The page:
And it looked like it just going to be one of those days when Cano rolled a tapper back to Ross and Ross threw wide at catcher Derek Norris but Norris kept a toe on the plate to force Mesa for the second out.
That left the bases loaded and two out for Nunez, who only just entered the game in the as a pinch-hitter in the 12th inning but he did deliver that key run-scoring fly ball in the 13th.
On the second pitch, Nunez shot a Neshek slider the opposite way inside the first-base line. Moss moved two steps over to field it, the ball clanked off the bottom of his mitt and rolled past him to allow Nunez to reach first as Suzuki crossed the plate with the winning run.
The A’s did not exactly put on a pitching and fielding clinic all day and it ultimately led to their downfall. They committed three fielding errors, a passed ball, a balk and three wild pitches to help the Yankees’ cause. So if they are looking for someone to blame for the loss they should start by looking in the clubhouse mirror.
For the Yankees, who had entered the series on Friday with only two walk-off victories all season, it was their second in two days against a very overconfident bunch of young Athletics who swept the Yankees in four one-run games in Oakland in July.
The victory was the Yankees’ seventh in a row and their ninth in their past 10 games. They now have a record of 88-63. For the A’s this second devastating one-run loss in extra innings dropped their record to 85-66. They are 4 1/2 games behind the Texas Rangers in the American League West, two games behind the Orioles for the first wild-card spot and three games ahead of the Angels for the second wild-card spot.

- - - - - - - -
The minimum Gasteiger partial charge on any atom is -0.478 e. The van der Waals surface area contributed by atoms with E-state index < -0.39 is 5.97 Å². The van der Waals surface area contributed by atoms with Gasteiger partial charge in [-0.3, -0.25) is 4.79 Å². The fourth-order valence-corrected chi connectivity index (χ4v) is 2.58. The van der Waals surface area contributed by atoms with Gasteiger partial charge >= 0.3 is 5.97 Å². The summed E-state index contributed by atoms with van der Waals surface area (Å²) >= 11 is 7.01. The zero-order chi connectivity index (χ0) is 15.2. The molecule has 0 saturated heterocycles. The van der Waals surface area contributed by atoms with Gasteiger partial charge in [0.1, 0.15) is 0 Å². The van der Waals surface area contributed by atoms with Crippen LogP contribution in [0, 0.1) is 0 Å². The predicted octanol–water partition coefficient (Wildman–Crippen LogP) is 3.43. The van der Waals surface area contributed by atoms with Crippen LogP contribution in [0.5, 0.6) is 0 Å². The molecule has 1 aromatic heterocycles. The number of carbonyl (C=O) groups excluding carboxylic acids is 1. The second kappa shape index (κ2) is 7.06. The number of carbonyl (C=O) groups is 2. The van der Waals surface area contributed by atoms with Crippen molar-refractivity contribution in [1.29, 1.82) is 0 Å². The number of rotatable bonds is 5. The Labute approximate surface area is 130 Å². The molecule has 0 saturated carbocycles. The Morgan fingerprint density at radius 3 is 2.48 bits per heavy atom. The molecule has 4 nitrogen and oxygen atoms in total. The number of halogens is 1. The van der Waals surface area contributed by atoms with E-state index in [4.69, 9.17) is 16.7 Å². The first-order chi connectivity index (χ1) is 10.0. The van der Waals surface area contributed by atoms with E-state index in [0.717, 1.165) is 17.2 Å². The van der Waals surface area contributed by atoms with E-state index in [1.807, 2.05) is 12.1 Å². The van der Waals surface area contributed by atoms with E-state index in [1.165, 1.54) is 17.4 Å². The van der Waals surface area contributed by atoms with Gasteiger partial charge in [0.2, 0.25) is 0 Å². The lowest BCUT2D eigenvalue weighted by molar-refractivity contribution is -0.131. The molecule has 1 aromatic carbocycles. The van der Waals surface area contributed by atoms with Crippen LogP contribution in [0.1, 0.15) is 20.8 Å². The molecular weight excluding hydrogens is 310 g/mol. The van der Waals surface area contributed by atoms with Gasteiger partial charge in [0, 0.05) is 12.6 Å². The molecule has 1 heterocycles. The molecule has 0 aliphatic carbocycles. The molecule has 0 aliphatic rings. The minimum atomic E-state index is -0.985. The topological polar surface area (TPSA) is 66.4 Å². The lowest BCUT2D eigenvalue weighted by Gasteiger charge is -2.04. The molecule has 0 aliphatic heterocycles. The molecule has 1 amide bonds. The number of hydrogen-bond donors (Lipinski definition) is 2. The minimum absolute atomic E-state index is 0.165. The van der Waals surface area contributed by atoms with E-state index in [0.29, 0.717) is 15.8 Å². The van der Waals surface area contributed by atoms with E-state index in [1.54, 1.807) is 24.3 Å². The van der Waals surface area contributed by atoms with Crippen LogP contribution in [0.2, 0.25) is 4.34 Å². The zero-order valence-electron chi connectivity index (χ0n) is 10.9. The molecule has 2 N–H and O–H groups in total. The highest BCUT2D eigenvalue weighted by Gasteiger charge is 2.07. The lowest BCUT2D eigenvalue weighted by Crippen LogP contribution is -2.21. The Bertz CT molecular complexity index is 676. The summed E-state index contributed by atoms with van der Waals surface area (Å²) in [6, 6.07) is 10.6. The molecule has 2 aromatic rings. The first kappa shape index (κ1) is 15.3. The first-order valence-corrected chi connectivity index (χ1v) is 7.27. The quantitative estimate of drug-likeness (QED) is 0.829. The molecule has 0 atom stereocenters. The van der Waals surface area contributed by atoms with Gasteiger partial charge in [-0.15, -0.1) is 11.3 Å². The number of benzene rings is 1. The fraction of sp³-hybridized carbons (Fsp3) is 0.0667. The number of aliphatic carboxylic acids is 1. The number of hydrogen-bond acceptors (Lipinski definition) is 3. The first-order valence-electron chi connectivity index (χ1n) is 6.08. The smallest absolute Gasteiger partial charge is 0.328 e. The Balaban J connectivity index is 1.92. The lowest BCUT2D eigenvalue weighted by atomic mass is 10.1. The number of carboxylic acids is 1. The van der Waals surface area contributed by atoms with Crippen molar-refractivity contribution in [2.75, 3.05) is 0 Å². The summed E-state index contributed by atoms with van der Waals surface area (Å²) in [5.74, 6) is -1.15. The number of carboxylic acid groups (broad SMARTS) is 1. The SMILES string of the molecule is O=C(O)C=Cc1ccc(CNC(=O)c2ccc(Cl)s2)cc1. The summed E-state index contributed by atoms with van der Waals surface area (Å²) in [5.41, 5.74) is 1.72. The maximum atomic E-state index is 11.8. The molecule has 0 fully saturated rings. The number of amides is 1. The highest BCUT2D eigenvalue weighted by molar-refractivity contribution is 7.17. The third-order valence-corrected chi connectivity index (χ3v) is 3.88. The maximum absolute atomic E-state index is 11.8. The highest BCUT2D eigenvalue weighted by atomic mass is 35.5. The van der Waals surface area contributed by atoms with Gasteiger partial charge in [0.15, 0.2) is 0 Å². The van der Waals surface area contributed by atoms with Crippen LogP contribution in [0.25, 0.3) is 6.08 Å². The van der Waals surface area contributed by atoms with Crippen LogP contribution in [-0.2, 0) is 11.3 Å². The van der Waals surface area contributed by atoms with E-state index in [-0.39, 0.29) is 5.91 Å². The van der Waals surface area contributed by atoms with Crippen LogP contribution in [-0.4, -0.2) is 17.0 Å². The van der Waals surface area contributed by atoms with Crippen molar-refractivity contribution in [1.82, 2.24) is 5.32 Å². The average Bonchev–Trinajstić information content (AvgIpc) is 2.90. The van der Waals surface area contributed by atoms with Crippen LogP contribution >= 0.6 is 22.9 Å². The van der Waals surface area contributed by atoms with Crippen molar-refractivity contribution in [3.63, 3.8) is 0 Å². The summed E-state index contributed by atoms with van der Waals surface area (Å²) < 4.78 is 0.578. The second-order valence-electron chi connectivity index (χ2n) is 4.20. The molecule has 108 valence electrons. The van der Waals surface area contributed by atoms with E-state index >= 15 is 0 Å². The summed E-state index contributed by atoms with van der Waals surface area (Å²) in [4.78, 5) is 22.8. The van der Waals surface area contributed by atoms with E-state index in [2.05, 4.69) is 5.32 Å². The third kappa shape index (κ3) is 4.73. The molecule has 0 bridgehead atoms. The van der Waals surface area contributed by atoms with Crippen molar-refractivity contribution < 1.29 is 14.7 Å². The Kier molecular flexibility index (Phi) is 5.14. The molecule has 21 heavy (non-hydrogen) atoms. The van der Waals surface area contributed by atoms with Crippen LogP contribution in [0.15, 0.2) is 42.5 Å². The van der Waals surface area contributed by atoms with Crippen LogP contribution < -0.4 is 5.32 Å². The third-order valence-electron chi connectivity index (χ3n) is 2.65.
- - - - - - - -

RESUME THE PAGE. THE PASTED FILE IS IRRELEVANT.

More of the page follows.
For the A’s this loss was by far one big dagger to the heart. For the Yankees it was one big tribute to their own heart in the face of major adversity.
- Suzuki has seemingly turned back the clock on his 38-year-old body to his magical 2001 season when he won Rookie of the Year and Most Valuable Player honors. In his last five games, Suzuki is 14-for-20 (.700) with two home runs, five RBIs, seven runs scored and four stolen bases. He opened the first inning with his ninth home run of the season off Oakland starter Travis Blackley. He added two singles, two walks and a sacrifice bunt as he debuted in the second spot in the order against a left-handed pitcher.
- Ibanez’s bat had to be colder than a polar bear’s hindquarters when he entered the game as a pinch-hitter in the fifth. After hitting .196 in August, Ibanez was hitting .042 in September. He had only one hit in his last 28 at-bats. But he delivered a huge solo home run in the fifth that put the Yankees ahead and then an even bigger two-run shot in the 13th that tied the game at 9-9. He now has 17 home runs and 56 RBIs despite hitting .228 on the season.